‘Breaking Bad’ style gran cooked up drugs in kitchen to flog to prisoners

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A "Breaking Bad" style gran cooked up spice in her kitchen which was then sold to desperate prisoners in jail.

Gail Cotton had a contact in Australia called "Joe MacAussie" in a phone and imported ingredients from China which she mixed together, supplying the finished product around the UK.

Cotton, 55, had two tubs full of cocaine under her kitchen sink and included customers from prisons in Liverpool on her supply list, the Liverpool Echo reports.

The part-time cleaner targeted jails, where drugs are in high demand, and laced sheets of paper with spice so they could be sent into prison disguised as letters sent by inmates' loved ones.

Cotton, from Oldham, Greater Manchester, had her home raided by police who found £5,000 in cash, four mobile phone, five sim cards, as well as cocaine, spice and MDMA.

Text messages revealed her setting up deals with customers.

Cotton was jailed for three years at Minshull Street Crown Court, Manchester.

The court heard she let police into her home on November 10 last year, where one of her many phones contained numerous messages about selling spice and showed she played a leading role in conspiring to produce the substance.

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Messages between her and her Australian contact indicated she was operating the UK side of a drugs operation.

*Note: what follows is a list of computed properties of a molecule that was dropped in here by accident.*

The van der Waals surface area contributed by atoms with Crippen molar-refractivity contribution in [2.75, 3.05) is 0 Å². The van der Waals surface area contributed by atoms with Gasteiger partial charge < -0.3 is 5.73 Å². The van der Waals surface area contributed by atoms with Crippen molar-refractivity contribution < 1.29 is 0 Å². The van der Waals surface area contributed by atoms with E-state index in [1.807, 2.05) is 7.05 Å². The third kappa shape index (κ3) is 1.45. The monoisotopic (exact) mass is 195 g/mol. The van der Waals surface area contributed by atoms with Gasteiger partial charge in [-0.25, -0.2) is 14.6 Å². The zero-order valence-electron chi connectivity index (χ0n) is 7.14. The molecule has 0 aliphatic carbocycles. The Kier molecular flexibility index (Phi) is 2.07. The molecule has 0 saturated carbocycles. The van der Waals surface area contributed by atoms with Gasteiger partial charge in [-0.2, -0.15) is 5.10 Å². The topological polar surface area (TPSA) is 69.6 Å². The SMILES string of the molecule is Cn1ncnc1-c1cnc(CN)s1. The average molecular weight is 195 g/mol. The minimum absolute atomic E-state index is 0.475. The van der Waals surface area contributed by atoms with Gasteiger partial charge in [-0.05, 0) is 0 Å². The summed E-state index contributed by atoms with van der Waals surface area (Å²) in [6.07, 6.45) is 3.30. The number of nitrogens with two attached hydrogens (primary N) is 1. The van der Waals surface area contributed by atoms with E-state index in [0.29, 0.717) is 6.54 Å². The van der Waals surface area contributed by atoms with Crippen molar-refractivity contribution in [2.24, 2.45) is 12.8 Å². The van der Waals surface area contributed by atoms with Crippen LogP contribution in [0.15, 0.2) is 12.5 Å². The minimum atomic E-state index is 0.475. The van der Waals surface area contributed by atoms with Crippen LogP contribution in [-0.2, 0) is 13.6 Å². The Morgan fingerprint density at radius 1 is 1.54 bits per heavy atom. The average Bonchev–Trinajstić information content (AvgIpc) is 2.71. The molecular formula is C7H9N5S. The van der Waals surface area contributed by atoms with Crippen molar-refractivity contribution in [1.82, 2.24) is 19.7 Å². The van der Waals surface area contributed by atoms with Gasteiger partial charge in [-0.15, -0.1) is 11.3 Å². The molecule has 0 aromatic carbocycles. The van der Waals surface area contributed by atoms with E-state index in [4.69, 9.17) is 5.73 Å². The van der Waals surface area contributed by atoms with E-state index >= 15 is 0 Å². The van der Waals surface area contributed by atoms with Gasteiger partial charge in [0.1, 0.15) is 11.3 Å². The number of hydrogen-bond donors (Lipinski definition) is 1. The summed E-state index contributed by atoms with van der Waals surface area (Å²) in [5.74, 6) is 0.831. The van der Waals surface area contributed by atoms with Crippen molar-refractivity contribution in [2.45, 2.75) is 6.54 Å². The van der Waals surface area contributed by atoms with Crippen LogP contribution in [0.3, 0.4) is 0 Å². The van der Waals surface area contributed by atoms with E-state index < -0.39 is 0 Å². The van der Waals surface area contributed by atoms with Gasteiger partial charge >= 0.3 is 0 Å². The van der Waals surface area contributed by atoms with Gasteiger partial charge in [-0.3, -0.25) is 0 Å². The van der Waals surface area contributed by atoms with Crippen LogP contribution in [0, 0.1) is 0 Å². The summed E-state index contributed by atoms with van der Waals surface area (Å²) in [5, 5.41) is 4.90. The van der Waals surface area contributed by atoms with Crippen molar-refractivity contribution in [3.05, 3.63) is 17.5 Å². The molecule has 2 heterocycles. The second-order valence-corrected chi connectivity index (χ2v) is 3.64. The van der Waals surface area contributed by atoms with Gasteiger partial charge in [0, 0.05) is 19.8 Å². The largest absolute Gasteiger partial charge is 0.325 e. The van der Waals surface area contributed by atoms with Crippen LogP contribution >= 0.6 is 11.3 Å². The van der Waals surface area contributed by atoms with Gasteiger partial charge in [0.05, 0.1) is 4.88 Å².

Prosecutor Miss Verity Quaite said Cotton had enough ingredients to make 10kg of spice, with a potential street value of between £30,000 and £50,000.

She added: "For the overall value (of all seized drugs) between £60,000 and £80,000 is a conservative estimate."

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Defending, Ridley Holland said: "She was working full time as a cleaner and had not abandoned that work ethic as a result of this side line, if it can be called that."

He said Cotton had no previous convictions and that she had "quite a family network."

Sentencing Judge Tina Landale told her: "You were producing spice as a very profitable business, knowing some of it would be sold to prisons.

"I have to take account of the harm your actions can cause and spice in prison can cause harm.

"It can cause bullying, intimidation and serious crime and pressure on the families to bring it in. And for the staff in prison it causes lawlessness, bad behaviour and aggression.

"The value of the drugs – cocaine, ecstasy, cannabis and spice – is high and the profit to be made was very considerable."

Cotton of Melling Road, Oldham, admitted conspiring to produce spice with intent to supply; possession of cocaine with intent to supply; possession of ecstasy and MDMA with intent to supply; and possession of cannabis with intent to supply.

  • Drugs
  • China
  • Crime
  • Courts
  • Prison News

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